Michaels, Robert A. Comment on “Viral evolution may herald new pandemic phase.” Science Magazine, e-Letter, online: https://science.sciencemag.org/content/371/6525/108/tab-e-letters, 19 January 2021;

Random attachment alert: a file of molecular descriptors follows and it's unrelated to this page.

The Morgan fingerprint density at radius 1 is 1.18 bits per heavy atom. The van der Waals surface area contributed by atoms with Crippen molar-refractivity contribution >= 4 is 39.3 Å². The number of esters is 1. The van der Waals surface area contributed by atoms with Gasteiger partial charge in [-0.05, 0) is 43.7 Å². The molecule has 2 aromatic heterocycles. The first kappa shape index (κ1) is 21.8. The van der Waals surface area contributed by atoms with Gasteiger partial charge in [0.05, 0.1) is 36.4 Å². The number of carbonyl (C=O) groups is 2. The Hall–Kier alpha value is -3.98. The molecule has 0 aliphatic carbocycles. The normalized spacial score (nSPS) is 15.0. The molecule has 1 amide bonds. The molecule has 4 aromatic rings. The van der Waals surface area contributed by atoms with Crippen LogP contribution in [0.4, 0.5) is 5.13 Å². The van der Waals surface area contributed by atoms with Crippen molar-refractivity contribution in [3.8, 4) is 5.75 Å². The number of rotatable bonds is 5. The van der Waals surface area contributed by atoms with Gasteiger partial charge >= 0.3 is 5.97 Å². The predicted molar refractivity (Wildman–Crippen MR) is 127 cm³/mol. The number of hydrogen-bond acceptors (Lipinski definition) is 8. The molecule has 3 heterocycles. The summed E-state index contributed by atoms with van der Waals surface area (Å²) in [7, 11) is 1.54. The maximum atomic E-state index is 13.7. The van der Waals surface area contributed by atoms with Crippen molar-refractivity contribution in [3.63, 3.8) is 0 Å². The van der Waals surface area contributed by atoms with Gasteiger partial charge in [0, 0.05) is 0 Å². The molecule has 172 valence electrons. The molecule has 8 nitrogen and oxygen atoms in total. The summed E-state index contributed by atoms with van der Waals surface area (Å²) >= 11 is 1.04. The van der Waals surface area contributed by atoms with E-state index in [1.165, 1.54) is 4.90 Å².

Development of vaccines to protect against Covid-19 has progressed to clinical trials against a largely invisible background of rapid genetic evolution of the SARS-CoV-2 RNA virus in the UK and other countries (Kupferschmidt, 8 January). The UK, however, has been a standout for detection of the B.1.1.7 variant and others. Coincidentally, the AstraZeneca/Oxford vaccine collaboration in the UK revealed an anomaly in which effectiveness of its two-dose vaccine regimen was greater when a standard-size booster dose was preceded by a half-size primer dose than when preceded by a full-size primer dose. Clinical trials were conducted over several months. The half-size primer came first, and months later was switched to, and compared with, the full-size primer dose. This timing suggests the hypothesis that the apparent vaccine effectiveness difference, which seems anomalous, predominantly is attributable to genetic changes associated with ascendancy of the UK variant during this interval. This hypothesis, to the degree confirmed, would suggest that diminished effectiveness with the full-size primer dose was attributable to enhanced vaccine resistance of the UK virus variant. It also might suggest, with accelerating vaccination, greater future genetic plasticity of the virus with increasing selective pressure favoring vaccine-escape mutations. This in turn might affect the useful vaccine lifetime, and the frequency of needed vaccine modification to maintain protectiveness against the adapting virus.